Posts Tagged ‘Amiga’

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Wings of Fury (Kris Hatlelid)

July 4, 2010

Wings of Fury (1990) is one of the Amiga games I remember playing the most – mainly because it was about the only “real” game we had for the computer. I got it for free at an Amiga club meeting and played it off and on for about ten years when I finally sat down and played through the rest (there’s no ending to speak of, which was disappointing). In this game, you fly an F6F Hellcat (best plane of World War II) to destroy Japanese bases and ships from the carrier USS Wasp. There’s a little bit of historical accuracy including the F6F’s superior diving speed, the scorched-earth methods of winning, and nice little touches such as downed planes and dead soldiers remaining on the map until the end of the level along with night missions. Oh yeah, and the little guy who flags you in for landing! The music appears only in the intro, title, and level select screens.

“Wings of Fury” – (Kris Hatlelid)

This is an arranged piece from the intro. There is a LOT of text there, and even though it scrolls a little quickly, there’s literally about 50 seconds before the music changes, so I’ve cut down on the ambiance a little and also extended the fade-out at the end. The ambiance is actually quite interesting, sounding like a purring engine. It provides a nice build and tension as we wait for the main theme (particularly with the few bars in the middle), but also reflects the darkness of war. Then the main theme explodes with strings and trumpets, creating this excellent bit of hero music, and anthem to march to the airplane to go out and blow shit up. Due to storage limitations on the system, the main melody is only a few bars long and loops quite frequently, but it’s only for the intro screen, so it doesn’t have to be that long anyway. (In case you’re wondering, the only other song on here is a straightforward military drum march).

Because of this, “Wings of Fury” has quite a melody sitting there waiting to be unlocked, and I was a little surprised there are actually two remixes of this song that are both quite decent. Read the rest of this entry ?

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Alien Breed – “Alternate Title” (Allister Brimble)

July 2, 2010

Alien Breed is a classic Amiga title that borrows unabashedly from Alien and has gameplay inspired by GauntletAlien Breed gave players the ability to blast up the monsters that fueled their nightmares and like so many other games, cashed in on a franchise and aesthetic that 20th Century Fox wasn’t pushing in the action arcade. Team17 has recently revived the series on XBLA, and the alien designs are farther removed from the Geigeresque originals. The music in the game was composed by Allister Brimble, a competent English composer whose extensive credits include Descent II and Alien Hominid, as well as the rest of the Alien Breed series. Alien Breed: Evolution doesn’t seem to contain a remix of the title theme, even though it supposedly does…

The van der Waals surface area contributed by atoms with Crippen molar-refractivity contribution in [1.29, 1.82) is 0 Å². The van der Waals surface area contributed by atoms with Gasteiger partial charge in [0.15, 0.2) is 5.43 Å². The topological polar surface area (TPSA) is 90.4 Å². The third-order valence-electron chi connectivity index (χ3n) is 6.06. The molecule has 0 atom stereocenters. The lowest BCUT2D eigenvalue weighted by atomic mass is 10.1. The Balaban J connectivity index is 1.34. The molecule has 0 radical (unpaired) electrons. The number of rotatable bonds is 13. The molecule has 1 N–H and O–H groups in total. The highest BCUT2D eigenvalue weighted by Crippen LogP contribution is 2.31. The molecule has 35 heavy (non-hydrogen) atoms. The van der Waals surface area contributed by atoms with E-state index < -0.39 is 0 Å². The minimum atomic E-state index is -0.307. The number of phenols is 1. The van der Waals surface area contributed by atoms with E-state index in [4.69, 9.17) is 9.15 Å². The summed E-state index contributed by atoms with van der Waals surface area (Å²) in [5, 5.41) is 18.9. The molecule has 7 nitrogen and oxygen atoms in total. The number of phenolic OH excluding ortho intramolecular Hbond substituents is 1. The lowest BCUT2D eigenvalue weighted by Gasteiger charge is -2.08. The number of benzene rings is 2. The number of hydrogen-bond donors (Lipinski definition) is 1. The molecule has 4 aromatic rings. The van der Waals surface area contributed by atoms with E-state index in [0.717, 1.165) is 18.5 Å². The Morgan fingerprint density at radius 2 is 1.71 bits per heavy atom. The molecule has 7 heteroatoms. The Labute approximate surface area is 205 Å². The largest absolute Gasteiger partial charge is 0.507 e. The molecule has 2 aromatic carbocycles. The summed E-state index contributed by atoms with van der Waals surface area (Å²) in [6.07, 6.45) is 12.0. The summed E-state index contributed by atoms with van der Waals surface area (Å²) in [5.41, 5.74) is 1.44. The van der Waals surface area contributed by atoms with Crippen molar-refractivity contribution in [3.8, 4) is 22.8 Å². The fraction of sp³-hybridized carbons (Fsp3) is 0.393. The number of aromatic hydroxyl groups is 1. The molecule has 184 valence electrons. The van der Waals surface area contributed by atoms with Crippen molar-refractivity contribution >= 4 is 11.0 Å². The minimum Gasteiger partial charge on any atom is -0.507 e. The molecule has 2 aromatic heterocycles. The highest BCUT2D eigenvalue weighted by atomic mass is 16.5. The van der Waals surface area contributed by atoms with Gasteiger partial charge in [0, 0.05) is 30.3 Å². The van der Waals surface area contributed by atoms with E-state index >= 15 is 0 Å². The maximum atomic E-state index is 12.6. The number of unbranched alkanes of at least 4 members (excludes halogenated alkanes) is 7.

Alien Breed – “Alternate Title” (Allister Brimble)

The “Alternate Title” contains many sound sketches of the game, but isn’t really used within it. It’s kind of a shame the music wasn’t used throughout the game as background, as some of the sketches could really add to atmosphere – though some of the other sketches are pretty bad, so it’s hit-or-miss. By far the best section is the introduction, with an INCREDIBLY creepy bass, electronic warbles, and monster growls: this sounds like it came straight from the bowels of alien hell. There are some great drum samples here as well.

The entire song is 16:51, making for an incredibly long piece. There is a wide variety of themes here, with other sections include organs and some crazy high-pitched synths (the ending is also pretty awful, so don’t be afraid to turn the track off once you get tired of it). Read the rest of this entry ?